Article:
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Creating functional, three-dimensional tissue and organs from pluripotent cells such as embryonic stem cells (EScs) or induced pluripotent stem cells (iPScs), is one of the grand challenges of stem cell research. It is also the fundamental goal of the emerging field of regenerative medicine.
Stem cell differentiation can be stimulated to follow a given path by culturing the cells in environments when embryogenesis normally occurs. Recent work has shown that when EScs are cultured under the appropriate conditions, they will self-organize into complex, three-dimensional tissue-like structures closely resembling their physiological counterparts.
Hidetaka Suga of the Division of Human Stem Cell Technology, and Yoshiki Sasai, Group Director of the Laboratory for Organogenesis and Neurogenesis, along with team members have steered mouse ESCs to give rise to tissue closely resembling the pituitary, in vitro.
Conducted in collaboration with Yutaka Oiso at the Nagoya University Graduate School of Medicine, their work was published in the journal Nature.
The Sasai group has made these achievements in differentiation using an ES cell culture technique dubbed SFEBq (shorthand for "serum-free floating culture of embryoid body-like aggregates with quick re-aggregation").
In recent years, refinements of this approach have enabled the development of pluripotent stem cells, giving rise to multi-cell-type populations of cortical and retinal neurons that spontaneously self-organize into tissue nearly identical to that of the developing embryo, including the differentiation of dopaminergic, cerebral cortex, cerebellar Purkinje, and other neuronal cell types.
Suga then wanted to use SFEBq to derive the secretory component of the pituitary from mouse ES cells. In embryonic development, the pituitary emerges from a region of the non-neural (rostral) head ectoderm, adjacent to the anterior neural plate. This region forms an indentation, known as Rathke's pouch, in the predecessor of the roof of the mouth, and eventually gives rise to the anterior section of the pituitary, which is the source of hormones involved in growth, reproduction and modulating a physiological response to stress.
The Sasai lab had previously reported how a modified version of the SFEBq approach could spur ES cells to give rise to hypothalamic neurons. Building on his finding, Suga found by tweaking the conditions he could steer populations of stem cells to differentiate simultaneously into the neighboring rostral head ectoderm and hypothalamic neuroectoderm. To test whether co-culture of this ectoderm with hypothalamic tissue would lead to the formation of Rathke's pouch-like structures, Suga added the signaling factor Sonic hedgehog, and was able to induce formation of the vesicular tissue.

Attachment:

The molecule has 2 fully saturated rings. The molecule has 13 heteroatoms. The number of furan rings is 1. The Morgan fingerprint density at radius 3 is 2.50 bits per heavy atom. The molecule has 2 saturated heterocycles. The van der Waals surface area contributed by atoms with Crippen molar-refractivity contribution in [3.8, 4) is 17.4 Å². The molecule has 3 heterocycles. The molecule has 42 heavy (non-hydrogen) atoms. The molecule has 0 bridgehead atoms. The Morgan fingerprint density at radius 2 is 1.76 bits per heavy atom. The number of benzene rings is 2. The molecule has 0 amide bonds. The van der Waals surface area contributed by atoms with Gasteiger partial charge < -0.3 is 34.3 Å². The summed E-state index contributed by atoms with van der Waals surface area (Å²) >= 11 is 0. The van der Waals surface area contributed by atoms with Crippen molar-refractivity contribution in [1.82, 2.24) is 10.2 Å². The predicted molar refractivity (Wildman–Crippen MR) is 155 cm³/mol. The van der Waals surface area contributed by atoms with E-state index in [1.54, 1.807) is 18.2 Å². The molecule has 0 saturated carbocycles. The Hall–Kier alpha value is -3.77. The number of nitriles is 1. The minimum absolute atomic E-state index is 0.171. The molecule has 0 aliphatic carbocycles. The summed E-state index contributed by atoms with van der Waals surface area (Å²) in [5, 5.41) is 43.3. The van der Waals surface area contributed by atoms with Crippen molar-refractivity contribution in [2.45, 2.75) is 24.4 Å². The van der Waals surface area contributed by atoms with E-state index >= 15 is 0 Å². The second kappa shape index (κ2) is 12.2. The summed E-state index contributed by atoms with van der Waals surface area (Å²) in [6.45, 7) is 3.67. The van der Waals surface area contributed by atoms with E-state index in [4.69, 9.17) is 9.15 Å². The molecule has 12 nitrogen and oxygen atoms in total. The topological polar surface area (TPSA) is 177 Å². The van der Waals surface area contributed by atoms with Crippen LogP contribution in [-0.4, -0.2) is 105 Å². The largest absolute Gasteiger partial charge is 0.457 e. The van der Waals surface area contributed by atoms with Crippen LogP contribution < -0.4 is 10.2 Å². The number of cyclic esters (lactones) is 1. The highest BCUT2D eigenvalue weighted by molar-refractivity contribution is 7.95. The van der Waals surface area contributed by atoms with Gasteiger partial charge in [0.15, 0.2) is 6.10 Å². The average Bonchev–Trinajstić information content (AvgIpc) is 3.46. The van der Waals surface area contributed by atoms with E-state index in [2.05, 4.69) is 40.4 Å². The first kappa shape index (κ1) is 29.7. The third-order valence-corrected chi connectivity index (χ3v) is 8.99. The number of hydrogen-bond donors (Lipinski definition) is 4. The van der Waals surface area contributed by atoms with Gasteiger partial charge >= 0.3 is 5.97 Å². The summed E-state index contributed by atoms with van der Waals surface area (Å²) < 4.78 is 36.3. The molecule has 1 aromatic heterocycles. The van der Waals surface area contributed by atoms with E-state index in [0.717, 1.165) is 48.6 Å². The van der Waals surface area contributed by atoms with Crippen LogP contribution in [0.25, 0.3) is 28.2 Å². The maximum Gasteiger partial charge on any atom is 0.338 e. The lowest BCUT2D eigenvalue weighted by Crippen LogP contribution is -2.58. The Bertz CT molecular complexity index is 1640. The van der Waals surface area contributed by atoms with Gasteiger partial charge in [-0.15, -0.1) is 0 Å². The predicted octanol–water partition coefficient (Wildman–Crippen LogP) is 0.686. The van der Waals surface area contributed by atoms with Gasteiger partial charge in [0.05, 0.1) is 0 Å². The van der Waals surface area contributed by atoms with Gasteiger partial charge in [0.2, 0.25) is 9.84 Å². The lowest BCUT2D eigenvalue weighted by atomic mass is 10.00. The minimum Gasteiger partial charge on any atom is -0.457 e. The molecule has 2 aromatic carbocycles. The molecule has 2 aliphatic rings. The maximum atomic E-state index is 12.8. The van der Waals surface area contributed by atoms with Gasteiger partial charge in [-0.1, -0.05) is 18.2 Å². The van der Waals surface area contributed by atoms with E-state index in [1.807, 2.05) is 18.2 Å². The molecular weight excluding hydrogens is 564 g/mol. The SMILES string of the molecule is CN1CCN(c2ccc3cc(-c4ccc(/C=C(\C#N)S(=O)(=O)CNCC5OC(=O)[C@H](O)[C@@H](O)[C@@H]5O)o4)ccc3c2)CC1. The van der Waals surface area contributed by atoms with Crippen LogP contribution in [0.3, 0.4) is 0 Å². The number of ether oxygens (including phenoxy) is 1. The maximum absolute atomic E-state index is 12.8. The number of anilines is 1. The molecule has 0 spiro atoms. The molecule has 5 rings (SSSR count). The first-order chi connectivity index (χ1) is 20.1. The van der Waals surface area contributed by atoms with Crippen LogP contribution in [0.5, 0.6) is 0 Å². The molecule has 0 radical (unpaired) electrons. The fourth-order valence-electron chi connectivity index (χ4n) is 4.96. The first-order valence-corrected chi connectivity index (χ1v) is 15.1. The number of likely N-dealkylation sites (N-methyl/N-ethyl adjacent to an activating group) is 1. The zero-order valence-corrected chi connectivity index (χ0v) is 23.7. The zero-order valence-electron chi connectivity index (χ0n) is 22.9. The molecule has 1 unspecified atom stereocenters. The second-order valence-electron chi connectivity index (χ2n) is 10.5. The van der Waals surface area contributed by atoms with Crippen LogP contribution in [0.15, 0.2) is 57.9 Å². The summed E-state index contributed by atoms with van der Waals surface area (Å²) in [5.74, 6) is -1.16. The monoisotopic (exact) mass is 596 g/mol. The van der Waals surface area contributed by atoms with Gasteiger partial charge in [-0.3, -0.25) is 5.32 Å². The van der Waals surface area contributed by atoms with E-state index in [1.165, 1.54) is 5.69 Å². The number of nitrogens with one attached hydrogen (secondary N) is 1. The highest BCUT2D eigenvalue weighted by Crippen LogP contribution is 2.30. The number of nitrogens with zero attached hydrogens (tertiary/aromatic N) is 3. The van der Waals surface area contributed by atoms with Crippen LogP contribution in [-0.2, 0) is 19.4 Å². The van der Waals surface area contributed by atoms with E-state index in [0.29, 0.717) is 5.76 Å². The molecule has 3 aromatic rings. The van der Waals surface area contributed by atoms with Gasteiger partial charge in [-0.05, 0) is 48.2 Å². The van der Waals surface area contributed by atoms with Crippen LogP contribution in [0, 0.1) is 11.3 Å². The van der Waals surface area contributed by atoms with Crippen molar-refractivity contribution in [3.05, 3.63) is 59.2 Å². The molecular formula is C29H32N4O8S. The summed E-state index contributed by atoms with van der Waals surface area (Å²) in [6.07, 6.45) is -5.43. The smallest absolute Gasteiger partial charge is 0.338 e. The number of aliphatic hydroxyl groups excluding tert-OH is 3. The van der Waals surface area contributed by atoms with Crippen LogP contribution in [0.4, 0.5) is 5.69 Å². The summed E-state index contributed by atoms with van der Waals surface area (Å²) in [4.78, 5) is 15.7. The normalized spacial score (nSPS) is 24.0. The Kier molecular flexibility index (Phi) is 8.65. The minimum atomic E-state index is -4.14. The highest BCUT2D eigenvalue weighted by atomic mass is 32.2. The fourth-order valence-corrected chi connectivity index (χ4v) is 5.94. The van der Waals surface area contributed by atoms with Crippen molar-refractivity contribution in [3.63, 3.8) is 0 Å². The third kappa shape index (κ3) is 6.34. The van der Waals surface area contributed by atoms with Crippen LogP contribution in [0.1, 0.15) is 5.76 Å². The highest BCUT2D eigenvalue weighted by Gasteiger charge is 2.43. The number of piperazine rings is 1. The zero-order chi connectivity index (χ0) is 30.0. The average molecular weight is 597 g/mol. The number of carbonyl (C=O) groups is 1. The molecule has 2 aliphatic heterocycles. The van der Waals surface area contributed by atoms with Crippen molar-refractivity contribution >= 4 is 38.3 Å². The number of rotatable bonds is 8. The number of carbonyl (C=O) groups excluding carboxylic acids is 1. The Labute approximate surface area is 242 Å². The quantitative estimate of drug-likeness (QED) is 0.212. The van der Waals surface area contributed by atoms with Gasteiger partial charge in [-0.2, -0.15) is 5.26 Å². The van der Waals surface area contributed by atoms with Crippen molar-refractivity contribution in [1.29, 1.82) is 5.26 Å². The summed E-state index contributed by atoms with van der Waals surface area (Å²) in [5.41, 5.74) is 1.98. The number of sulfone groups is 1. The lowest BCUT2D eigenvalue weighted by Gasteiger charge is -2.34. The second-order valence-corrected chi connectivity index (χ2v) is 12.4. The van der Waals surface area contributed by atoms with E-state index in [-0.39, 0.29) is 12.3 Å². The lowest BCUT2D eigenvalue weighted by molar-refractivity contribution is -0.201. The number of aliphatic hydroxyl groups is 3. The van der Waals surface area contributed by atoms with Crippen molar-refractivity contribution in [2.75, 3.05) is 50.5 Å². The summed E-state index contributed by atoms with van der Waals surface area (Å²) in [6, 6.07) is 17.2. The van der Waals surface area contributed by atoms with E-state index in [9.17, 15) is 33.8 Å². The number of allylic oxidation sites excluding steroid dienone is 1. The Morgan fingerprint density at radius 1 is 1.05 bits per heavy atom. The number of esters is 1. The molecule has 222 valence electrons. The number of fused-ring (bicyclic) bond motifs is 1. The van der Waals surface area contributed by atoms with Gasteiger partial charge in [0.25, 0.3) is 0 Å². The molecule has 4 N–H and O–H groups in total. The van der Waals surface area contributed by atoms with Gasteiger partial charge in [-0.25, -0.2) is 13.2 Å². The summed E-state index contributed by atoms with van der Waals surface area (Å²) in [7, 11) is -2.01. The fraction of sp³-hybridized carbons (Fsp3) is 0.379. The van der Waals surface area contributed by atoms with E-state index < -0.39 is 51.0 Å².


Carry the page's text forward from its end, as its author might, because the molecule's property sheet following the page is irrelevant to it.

Previous research had also suggested that Notch signaling interferes with the development of ACTH (adenocorticotropic hormone)-secreting cells, so the group added a Notch blocker to the culture medium. Following a similar principle, they then adding Wnt, glucocorticoid and insulin to the culture at appropriate doses and stages, and obtained growth hormone-secreting cells in quantity. By varying the recipe of the growth factor cocktail, the researchers were able to induce other pituitary hormones as well. Critically, the group was able to show that in vitro hormone secretion would respond to requisite signals and engage in regulatory feedback just as found normally in the body.
In a final series of experiments, Suga's team transplanted ESC-derived ACTH-secreting tissue into the kidneys of adult mice whose own pituitary glands had been made disfunctional. Within a week of transplantation, these mice showed strong overall survival, a marked rise in ACTH levels and an increase in corticosterone (a glucocorticoid hormone stimulated by ACTH) over those of untransplanted control groups, which uniformly weakened and died within eight weeks of hypophysectomy.
Yoshiki Sasai, leader of the study, commented on this most recent demonstration of the remarkable self-organizing capabilities of embryonic stem cells in vitro. "We have previously shown how ES cells can give rise to self-organized, three-dimensional neuronal and sensory tissues, and in this report we describe for the first time how this principle can be used to generate to an endocrine tissue, suggesting our approach is of general applicability."
Suga, himself an endocrinologist, remarks, "We currently treat pituitary deficiencies by hormone replacement, but achieving the correct dosage is not a straightforward problem, given the naturally fluctuating levels secreted within the body. I am hopeful that this new finding will lead to further advances in regenerative medicine in the endocrine system."
Original article: http://www.eurekalert.org/pub_releases/2011-11/r-spt111411.php